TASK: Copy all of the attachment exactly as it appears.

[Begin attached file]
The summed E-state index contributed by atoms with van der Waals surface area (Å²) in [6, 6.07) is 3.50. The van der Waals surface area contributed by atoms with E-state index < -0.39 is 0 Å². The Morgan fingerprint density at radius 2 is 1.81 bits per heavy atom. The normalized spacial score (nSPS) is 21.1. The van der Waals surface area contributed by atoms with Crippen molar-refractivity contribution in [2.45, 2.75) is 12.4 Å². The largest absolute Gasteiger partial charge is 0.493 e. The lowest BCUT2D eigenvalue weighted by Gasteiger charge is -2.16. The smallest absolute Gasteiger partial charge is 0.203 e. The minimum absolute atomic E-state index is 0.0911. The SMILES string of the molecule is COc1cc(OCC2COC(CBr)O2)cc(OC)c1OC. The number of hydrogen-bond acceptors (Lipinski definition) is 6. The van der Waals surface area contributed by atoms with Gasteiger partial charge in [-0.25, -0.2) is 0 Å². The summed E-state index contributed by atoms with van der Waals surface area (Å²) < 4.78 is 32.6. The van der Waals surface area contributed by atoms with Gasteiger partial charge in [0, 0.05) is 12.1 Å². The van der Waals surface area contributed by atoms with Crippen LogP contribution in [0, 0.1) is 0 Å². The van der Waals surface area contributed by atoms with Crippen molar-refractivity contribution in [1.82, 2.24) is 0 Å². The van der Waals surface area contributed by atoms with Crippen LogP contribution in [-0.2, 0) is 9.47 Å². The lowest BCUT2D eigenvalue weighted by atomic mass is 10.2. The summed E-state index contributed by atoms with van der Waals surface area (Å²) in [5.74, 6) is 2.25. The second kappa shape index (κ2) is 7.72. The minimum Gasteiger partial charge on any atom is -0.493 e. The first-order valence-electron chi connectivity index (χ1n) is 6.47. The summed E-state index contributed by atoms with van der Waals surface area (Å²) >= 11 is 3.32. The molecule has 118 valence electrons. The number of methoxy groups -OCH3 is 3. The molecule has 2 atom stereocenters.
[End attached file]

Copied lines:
The summed E-state index contributed by atoms with van der Waals surface area (Å²) in [6, 6.07) is 3.50. The van der Waals surface area contributed by atoms with E-state index < -0.39 is 0 Å². The Morgan fingerprint density at radius 2 is 1.81 bits per heavy atom. The normalized spacial score (nSPS) is 21.1. The van der Waals surface area contributed by atoms with Crippen molar-refractivity contribution in [2.45, 2.75) is 12.4 Å². The largest absolute Gasteiger partial charge is 0.493 e. The lowest BCUT2D eigenvalue weighted by Gasteiger charge is -2.16. The smallest absolute Gasteiger partial charge is 0.203 e. The minimum absolute atomic E-state index is 0.0911. The SMILES string of the molecule is COc1cc(OCC2COC(CBr)O2)cc(OC)c1OC. The number of hydrogen-bond acceptors (Lipinski definition) is 6. The van der Waals surface area contributed by atoms with Gasteiger partial charge in [-0.25, -0.2) is 0 Å². The summed E-state index contributed by atoms with van der Waals surface area (Å²) < 4.78 is 32.6. The van der Waals surface area contributed by atoms with Gasteiger partial charge in [0, 0.05) is 12.1 Å². The van der Waals surface area contributed by atoms with Crippen LogP contribution in [0, 0.1) is 0 Å². The van der Waals surface area contributed by atoms with Crippen molar-refractivity contribution in [1.82, 2.24) is 0 Å². The van der Waals surface area contributed by atoms with Crippen LogP contribution in [-0.2, 0) is 9.47 Å². The lowest BCUT2D eigenvalue weighted by atomic mass is 10.2. The summed E-state index contributed by atoms with van der Waals surface area (Å²) in [5.74, 6) is 2.25. The second kappa shape index (κ2) is 7.72. The minimum Gasteiger partial charge on any atom is -0.493 e. The first-order valence-electron chi connectivity index (χ1n) is 6.47. The summed E-state index contributed by atoms with van der Waals surface area (Å²) >= 11 is 3.32. The molecule has 118 valence electrons. The number of methoxy groups -OCH3 is 3. The molecule has 2 atom stereocenters.